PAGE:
Following months of escalating concern over Prime Healthcare Services’ business practices, hundreds of residents and healthcare workers staged a protest with a street theater in front of Centinela Hospital Medical Center in Inglewood last Saturday to underscore their demands that the hospital’s owner stop profiting at the expense of patients, caregivers, and the community.

According to the Service Employees International Union-United Healthcare Workers-West (SEIU-UHW), a group at the forefront of the numerous protests that have been held since Prime took over Centinela Hospital in Inglewood in 2007, the health corporation has cut critical services such as chemotherapy and birthing; laid off more than a hundred workers; and tried to gut the committee that enables caregivers to advocate for patient care.

The union also maintains that while certified nursing assistants struggle to care for as many as 14 patients at a time, Prime is reaping huge profits; SEIU also claims the healthcare giant made $163 million in the first nine months of 2010 alone.

“Caregivers at Centinela are doing everything possible to provide the best care to our patients,” said Stephanie Allen, a respiratory therapist. “We are angry, exhausted and frustrated because Prime constantly pushes for profits at the expense of quality care.”

As an example, the union points to Prime’s extraordinary rates of septicemia–a blood infection–which prompted the United States Department of Health and Human Services and the California Department of Justice to open official investigations into hospital corporation to determine whether the chain’s surge in septicemia cases is authentic or a multimillion-dollar Medicare fraud.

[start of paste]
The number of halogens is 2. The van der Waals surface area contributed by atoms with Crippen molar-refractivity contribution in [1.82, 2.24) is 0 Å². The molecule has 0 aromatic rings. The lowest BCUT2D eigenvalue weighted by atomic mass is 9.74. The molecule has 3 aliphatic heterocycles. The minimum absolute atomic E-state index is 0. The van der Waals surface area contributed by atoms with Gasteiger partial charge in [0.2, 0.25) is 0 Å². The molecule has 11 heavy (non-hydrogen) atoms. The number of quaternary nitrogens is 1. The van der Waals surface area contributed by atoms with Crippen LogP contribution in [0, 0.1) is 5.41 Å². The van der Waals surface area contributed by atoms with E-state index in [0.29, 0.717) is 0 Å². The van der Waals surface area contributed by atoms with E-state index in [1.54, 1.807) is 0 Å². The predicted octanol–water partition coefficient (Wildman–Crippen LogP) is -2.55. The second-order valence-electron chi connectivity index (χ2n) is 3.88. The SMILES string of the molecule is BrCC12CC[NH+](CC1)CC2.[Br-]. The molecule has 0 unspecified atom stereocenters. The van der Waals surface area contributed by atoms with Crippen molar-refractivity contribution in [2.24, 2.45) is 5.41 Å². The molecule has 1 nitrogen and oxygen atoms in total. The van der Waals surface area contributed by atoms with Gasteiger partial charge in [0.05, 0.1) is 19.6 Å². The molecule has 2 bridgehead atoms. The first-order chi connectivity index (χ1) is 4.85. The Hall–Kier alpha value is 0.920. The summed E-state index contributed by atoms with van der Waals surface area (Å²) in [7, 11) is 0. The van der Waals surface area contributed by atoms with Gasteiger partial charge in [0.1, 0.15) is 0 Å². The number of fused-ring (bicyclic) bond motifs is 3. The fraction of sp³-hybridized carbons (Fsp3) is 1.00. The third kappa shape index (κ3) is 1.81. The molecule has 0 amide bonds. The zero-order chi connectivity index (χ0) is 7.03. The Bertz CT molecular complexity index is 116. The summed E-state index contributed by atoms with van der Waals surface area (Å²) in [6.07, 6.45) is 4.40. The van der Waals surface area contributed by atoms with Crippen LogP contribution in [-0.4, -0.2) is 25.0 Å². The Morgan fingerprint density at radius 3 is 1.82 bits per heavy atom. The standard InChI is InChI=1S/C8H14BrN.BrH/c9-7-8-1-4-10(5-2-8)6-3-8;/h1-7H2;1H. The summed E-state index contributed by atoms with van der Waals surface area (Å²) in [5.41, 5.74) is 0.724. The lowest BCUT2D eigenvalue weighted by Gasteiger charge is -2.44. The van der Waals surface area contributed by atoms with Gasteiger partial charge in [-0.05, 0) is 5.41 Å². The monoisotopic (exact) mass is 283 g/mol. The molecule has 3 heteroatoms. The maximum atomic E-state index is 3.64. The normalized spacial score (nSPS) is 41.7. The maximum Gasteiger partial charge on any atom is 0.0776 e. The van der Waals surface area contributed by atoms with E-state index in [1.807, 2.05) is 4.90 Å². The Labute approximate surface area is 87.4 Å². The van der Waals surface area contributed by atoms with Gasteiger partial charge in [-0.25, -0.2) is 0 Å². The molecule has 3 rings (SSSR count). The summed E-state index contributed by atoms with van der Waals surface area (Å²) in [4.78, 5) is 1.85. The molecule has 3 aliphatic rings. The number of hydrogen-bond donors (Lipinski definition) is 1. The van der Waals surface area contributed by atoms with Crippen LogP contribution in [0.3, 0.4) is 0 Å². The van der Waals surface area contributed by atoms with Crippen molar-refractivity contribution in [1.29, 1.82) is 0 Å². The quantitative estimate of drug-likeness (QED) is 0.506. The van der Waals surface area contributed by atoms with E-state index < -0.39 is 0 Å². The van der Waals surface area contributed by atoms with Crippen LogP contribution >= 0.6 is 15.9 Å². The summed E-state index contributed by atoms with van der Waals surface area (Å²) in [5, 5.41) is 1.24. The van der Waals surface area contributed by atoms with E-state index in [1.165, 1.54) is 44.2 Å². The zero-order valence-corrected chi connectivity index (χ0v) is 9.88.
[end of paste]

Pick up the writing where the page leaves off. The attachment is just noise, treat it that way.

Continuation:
Last week, California Senate Health Committee Chair Ed Hernandez (D-West Covina) asked the California Department of Public Health to conduct an investigation into Prime’s Medicare claims related to malnutrition. Eight of the nine hospitals with the highest malnutrition rates in California were operated by Prime.

“I feel morally compelled to stand with workers, local residents, and those Centinela Hospital officials who feel strongly that the city of Inglewood deserves a “grade A” medical facility that ensures that patient care is never compromised in favor of profits through exploiting hospital workers, medical staff, and medical insurance programs,” said Reverend Lewis Logan II, a local religious leader and co-founder of Ruach Christian Community Fellowship.

Throughout the course of these allegations and protests, Prime Healthcare Services has maintained that they are very confident in the quality of care provided their patients. Prime representative Tari Williams has said, “What we have been hearing is nothing more than slanderous statements that are not backed up by any data.”